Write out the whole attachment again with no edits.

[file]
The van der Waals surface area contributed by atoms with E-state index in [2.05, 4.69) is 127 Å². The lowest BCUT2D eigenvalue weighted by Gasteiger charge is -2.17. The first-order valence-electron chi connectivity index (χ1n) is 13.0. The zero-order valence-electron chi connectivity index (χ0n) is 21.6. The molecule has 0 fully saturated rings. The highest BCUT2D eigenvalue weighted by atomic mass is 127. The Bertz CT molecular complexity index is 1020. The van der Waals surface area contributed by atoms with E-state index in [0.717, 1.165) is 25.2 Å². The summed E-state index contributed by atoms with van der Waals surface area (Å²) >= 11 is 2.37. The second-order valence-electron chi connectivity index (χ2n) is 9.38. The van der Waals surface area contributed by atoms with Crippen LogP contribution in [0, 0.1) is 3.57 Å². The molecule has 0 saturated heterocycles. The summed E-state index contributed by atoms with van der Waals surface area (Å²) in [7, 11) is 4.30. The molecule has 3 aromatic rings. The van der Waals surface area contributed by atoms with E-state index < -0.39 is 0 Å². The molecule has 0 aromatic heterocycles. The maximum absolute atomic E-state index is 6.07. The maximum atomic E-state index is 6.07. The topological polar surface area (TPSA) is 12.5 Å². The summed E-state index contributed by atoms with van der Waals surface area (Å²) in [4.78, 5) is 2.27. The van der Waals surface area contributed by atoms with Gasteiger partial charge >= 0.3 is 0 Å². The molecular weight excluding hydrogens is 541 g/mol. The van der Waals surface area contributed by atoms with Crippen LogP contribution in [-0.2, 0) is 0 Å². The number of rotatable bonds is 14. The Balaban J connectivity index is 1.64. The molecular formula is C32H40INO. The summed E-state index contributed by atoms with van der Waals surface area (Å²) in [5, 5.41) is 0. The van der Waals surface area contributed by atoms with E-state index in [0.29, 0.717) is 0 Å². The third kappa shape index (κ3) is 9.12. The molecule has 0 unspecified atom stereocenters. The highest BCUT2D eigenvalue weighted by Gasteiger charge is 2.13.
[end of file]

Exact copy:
The van der Waals surface area contributed by atoms with E-state index in [2.05, 4.69) is 127 Å². The lowest BCUT2D eigenvalue weighted by Gasteiger charge is -2.17. The first-order valence-electron chi connectivity index (χ1n) is 13.0. The zero-order valence-electron chi connectivity index (χ0n) is 21.6. The molecule has 0 fully saturated rings. The highest BCUT2D eigenvalue weighted by atomic mass is 127. The Bertz CT molecular complexity index is 1020. The van der Waals surface area contributed by atoms with E-state index in [0.717, 1.165) is 25.2 Å². The summed E-state index contributed by atoms with van der Waals surface area (Å²) >= 11 is 2.37. The second-order valence-electron chi connectivity index (χ2n) is 9.38. The van der Waals surface area contributed by atoms with Crippen LogP contribution in [0, 0.1) is 3.57 Å². The molecule has 0 saturated heterocycles. The summed E-state index contributed by atoms with van der Waals surface area (Å²) in [7, 11) is 4.30. The molecule has 3 aromatic rings. The van der Waals surface area contributed by atoms with E-state index < -0.39 is 0 Å². The molecule has 0 aromatic heterocycles. The maximum absolute atomic E-state index is 6.07. The maximum atomic E-state index is 6.07. The topological polar surface area (TPSA) is 12.5 Å². The summed E-state index contributed by atoms with van der Waals surface area (Å²) in [4.78, 5) is 2.27. The van der Waals surface area contributed by atoms with Gasteiger partial charge >= 0.3 is 0 Å². The molecular weight excluding hydrogens is 541 g/mol. The van der Waals surface area contributed by atoms with Crippen LogP contribution in [-0.2, 0) is 0 Å². The number of rotatable bonds is 14. The Balaban J connectivity index is 1.64. The molecular formula is C32H40INO. The summed E-state index contributed by atoms with van der Waals surface area (Å²) in [5, 5.41) is 0. The van der Waals surface area contributed by atoms with E-state index in [0.29, 0.717) is 0 Å². The third kappa shape index (κ3) is 9.12. The molecule has 0 unspecified atom stereocenters. The highest BCUT2D eigenvalue weighted by Gasteiger charge is 2.13.